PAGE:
In the novel Sula, Toni Morrison focuses on the relationship between the protagonist Sula Peace and the foil Nel Wright, as well as their path to womanhood. Yet, Morrison includes details of the events within the upbringing and adulthood of each of their mothers. When the girls became young adults, their conduct within society resembled those of their mothers. The actions a mother takes are noticed by her daughter. In fact, a mother’s demeanor within society, may be inherited by her daughter.
A mother is a person who loves and cares for their child unconditionally and will put her their needs before her own. When her child is sick, she will stay beside them no matter what. A mother is always there when someone is down and needs someone to talk to. However, in the stories, “The Rocking Horse Winner” and ‘The Yellow Wallpaper,” both authors portray the mothers, Hester and Jane, somewhat similar when describing their relationship with their child. The stories’ definition of “Mother” are described in a negative manner that not many readers can relate to such neglectful behavior.
( chapter-1 pg-1 ). Aside from the very obvious strong female angle, the quote spoke to me on a personal level. The mother denouncing her commitment to her son for his act of Cowardice is a strong lesson. There is nothing strong enough to protect us from the wave of dishonor associated with turning your back on your brothers. Honor being the strongest core value in my opinion, it is important that we strive to uphold it and its implications in our character.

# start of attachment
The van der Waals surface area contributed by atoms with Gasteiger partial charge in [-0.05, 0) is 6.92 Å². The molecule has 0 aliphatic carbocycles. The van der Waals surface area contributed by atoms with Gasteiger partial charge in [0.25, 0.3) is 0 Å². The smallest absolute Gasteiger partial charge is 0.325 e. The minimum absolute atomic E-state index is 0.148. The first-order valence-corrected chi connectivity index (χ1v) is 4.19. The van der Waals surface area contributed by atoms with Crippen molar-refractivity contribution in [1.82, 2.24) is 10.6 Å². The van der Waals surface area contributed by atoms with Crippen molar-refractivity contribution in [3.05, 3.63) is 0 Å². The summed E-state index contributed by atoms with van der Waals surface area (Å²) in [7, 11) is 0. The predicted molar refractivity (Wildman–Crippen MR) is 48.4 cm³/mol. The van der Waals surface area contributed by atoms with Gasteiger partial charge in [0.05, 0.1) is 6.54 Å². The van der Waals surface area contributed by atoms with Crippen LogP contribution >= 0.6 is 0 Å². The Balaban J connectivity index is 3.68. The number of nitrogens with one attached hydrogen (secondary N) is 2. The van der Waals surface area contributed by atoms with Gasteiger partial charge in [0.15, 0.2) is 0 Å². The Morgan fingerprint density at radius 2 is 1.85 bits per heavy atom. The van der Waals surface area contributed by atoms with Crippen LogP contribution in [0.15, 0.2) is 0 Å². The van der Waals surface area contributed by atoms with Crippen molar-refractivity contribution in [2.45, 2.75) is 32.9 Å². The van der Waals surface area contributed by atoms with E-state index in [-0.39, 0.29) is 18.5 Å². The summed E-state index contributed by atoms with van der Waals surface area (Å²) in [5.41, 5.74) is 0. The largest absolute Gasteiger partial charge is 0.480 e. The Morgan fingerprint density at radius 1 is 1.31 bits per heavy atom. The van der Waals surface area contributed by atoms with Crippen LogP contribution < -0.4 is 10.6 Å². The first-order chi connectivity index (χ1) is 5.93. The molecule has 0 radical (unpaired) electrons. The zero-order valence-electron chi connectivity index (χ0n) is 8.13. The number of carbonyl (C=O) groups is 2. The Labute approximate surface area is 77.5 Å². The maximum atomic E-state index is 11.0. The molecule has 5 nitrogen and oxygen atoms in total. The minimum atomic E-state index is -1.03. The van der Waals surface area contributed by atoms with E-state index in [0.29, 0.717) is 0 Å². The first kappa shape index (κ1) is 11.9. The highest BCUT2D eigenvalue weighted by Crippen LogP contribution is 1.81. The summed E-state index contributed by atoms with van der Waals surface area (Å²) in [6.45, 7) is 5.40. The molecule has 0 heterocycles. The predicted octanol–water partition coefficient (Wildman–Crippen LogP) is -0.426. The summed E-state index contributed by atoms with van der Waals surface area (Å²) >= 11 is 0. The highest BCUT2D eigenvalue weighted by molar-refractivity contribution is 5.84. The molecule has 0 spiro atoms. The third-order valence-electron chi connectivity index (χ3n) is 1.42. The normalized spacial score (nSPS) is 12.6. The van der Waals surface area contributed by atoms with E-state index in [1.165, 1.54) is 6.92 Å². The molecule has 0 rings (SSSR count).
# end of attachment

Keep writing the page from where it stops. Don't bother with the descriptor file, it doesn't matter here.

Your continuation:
When thinking of personal experiences, “The Mother” by Gwendolyn Brooks touches on the emotional topic of abortion. Even though this poem was published decades ago, it can still be seen very relevant to this day. Accepting abortion and the outcome can indeed be a challenging task for many, while others seem to adapt to it without much of a problem. Gwendolyn Brooks’ writing lets us take a look at the mothers view point of abortion and how a mother responds to her new situation. Throughout the poem, the speaker shows signs of grieving concern of the topic of abortion and its outcomes by presenting emotions of regret and memories, shame and guilt, and contradicting herself to almost justify what she has done.
Morrison’s authorship elucidates the conditions of motherhood showing how black women’s existence is warped by severing conditions of slavery. In this novel, it becomes apparent how in a patriarchal society a woman can feel guilty when choosing interests, career and self-development before motherhood. The sacrifice that has to be made by a mother is evident and natural, but equality in a relationship means shared responsibility and with that, the sacrifices are less on both part. Although motherhood can be a wonderful experience many women fear it in view of the tamming of the other and the obligation that eventually lies on the mother. Training alludes to how the female is situated in the home and how the nurturing of the child and additional local errands has now turned into her circle and obligation.
There is no going back from this moment on. She is no longer just her mother’s child-- she is a mom. Her baby’s mom. It is as if her whole world changed in a blink of an eye, but despite the rapid change, she embraces it. She loves her child to an extent only a mother can imagine possible.
This shows what she had to endure to try to keep her baby healthy. It appeals to the loving protective side of the reader. It makes them think about what the baby must be going through beacuase of their economic situation. Rhetorical questions are used to directly engage the